The real power of the tactic language arises from the possibility of proving recursive or mutually recursive tactics. A simple example is an expansion tactic for algebra:
Suppose we have the following theorems available:
COMM: ?x * ?y = ?y * ?x DIST: ?x * (?y + ?z) = (?x * ?y) + (?x * ?z) COMMDIST: (?x + ?y) * ?z = (?x * ?z) + (?y * ?z) (* COMMDIST is obviously provable from axioms COMM and DIST *)
We declare a pretheorem X and prove the following theorems (tactics):
X1: ?x + ?y = (X => ?x) + (X => ?y) X2: ?x * ?y = X1 => COMMDIST =>> DIST => (X => ?x) * (X => ?y)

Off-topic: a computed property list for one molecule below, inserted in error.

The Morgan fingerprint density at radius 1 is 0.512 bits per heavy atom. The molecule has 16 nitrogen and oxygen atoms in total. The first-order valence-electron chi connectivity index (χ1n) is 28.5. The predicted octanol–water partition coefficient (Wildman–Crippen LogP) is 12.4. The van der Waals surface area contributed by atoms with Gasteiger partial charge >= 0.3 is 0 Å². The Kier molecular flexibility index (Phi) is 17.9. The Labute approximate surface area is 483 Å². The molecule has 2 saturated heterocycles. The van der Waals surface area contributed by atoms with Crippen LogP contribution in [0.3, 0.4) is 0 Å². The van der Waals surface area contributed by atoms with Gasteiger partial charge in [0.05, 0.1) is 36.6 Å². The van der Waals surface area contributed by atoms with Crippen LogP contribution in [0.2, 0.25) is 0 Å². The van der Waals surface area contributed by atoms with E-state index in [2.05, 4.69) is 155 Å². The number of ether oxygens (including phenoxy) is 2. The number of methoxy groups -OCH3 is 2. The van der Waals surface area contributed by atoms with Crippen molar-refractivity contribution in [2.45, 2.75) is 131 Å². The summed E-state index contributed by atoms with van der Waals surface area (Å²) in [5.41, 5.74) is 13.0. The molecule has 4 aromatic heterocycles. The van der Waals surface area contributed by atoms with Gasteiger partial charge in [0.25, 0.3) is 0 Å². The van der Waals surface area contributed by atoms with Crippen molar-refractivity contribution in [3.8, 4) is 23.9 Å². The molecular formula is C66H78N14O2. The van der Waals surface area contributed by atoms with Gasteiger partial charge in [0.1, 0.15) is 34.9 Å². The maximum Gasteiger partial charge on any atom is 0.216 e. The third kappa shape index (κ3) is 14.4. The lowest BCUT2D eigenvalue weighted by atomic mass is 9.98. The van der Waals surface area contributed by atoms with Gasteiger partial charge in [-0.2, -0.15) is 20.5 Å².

The tactic X1 is used to expand sums: it can be summarized by ``expand each term''.
The tactic X2 is used to expand products: it can be summarized by ``expand each factor, then apply the first appropriate of distributivity from the left and the right, then expand each term if the result is a sum''.
After proving these, the theorem X is anticlimactic:
X: ?x = X1 =>> X2 => ?x
All that this tells us to do is to apply whichever of X1 and X2 might be appropriate. Note that X applies successfully to any term whatever; if one wanted to restrict circumstances under which X would be applied, one might want to use the *> or <* operator.